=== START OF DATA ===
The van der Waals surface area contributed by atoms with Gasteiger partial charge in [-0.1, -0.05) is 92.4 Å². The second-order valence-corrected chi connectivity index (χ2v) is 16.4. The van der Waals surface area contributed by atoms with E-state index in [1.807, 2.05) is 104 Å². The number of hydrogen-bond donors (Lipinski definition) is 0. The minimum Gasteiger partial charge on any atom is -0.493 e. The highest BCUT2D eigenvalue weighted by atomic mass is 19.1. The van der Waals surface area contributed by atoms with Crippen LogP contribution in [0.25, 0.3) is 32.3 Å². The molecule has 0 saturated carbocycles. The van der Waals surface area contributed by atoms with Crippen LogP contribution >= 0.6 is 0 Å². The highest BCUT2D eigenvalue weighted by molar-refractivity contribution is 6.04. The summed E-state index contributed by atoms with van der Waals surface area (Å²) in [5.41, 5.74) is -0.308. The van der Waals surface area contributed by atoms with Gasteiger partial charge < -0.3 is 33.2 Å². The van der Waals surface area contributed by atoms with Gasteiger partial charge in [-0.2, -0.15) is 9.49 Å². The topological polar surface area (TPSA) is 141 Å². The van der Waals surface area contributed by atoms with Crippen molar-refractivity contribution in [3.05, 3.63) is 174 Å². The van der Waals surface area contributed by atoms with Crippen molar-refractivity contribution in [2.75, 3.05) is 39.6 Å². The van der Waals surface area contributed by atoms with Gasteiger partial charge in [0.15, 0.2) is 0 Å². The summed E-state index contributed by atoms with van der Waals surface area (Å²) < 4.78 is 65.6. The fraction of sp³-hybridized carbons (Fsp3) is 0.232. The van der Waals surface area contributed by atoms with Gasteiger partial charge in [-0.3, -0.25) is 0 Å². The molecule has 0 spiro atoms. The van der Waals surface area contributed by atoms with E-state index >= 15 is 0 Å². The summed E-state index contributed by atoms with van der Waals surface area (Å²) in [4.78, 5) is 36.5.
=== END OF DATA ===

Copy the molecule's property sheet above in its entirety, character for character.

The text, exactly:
The van der Waals surface area contributed by atoms with Gasteiger partial charge in [-0.1, -0.05) is 92.4 Å². The second-order valence-corrected chi connectivity index (χ2v) is 16.4. The van der Waals surface area contributed by atoms with E-state index in [1.807, 2.05) is 104 Å². The number of hydrogen-bond donors (Lipinski definition) is 0. The minimum Gasteiger partial charge on any atom is -0.493 e. The highest BCUT2D eigenvalue weighted by atomic mass is 19.1. The van der Waals surface area contributed by atoms with Crippen LogP contribution in [0.25, 0.3) is 32.3 Å². The molecule has 0 saturated carbocycles. The van der Waals surface area contributed by atoms with Crippen LogP contribution >= 0.6 is 0 Å². The highest BCUT2D eigenvalue weighted by molar-refractivity contribution is 6.04. The summed E-state index contributed by atoms with van der Waals surface area (Å²) in [5.41, 5.74) is -0.308. The van der Waals surface area contributed by atoms with Gasteiger partial charge < -0.3 is 33.2 Å². The van der Waals surface area contributed by atoms with Gasteiger partial charge in [-0.2, -0.15) is 9.49 Å². The topological polar surface area (TPSA) is 141 Å². The van der Waals surface area contributed by atoms with Crippen molar-refractivity contribution in [3.05, 3.63) is 174 Å². The van der Waals surface area contributed by atoms with Crippen molar-refractivity contribution in [2.75, 3.05) is 39.6 Å². The van der Waals surface area contributed by atoms with Gasteiger partial charge in [0.15, 0.2) is 0 Å². The summed E-state index contributed by atoms with van der Waals surface area (Å²) < 4.78 is 65.6. The fraction of sp³-hybridized carbons (Fsp3) is 0.232. The van der Waals surface area contributed by atoms with Gasteiger partial charge in [-0.3, -0.25) is 0 Å². The molecule has 0 spiro atoms. The van der Waals surface area contributed by atoms with E-state index >= 15 is 0 Å². The summed E-state index contributed by atoms with van der Waals surface area (Å²) in [4.78, 5) is 36.5.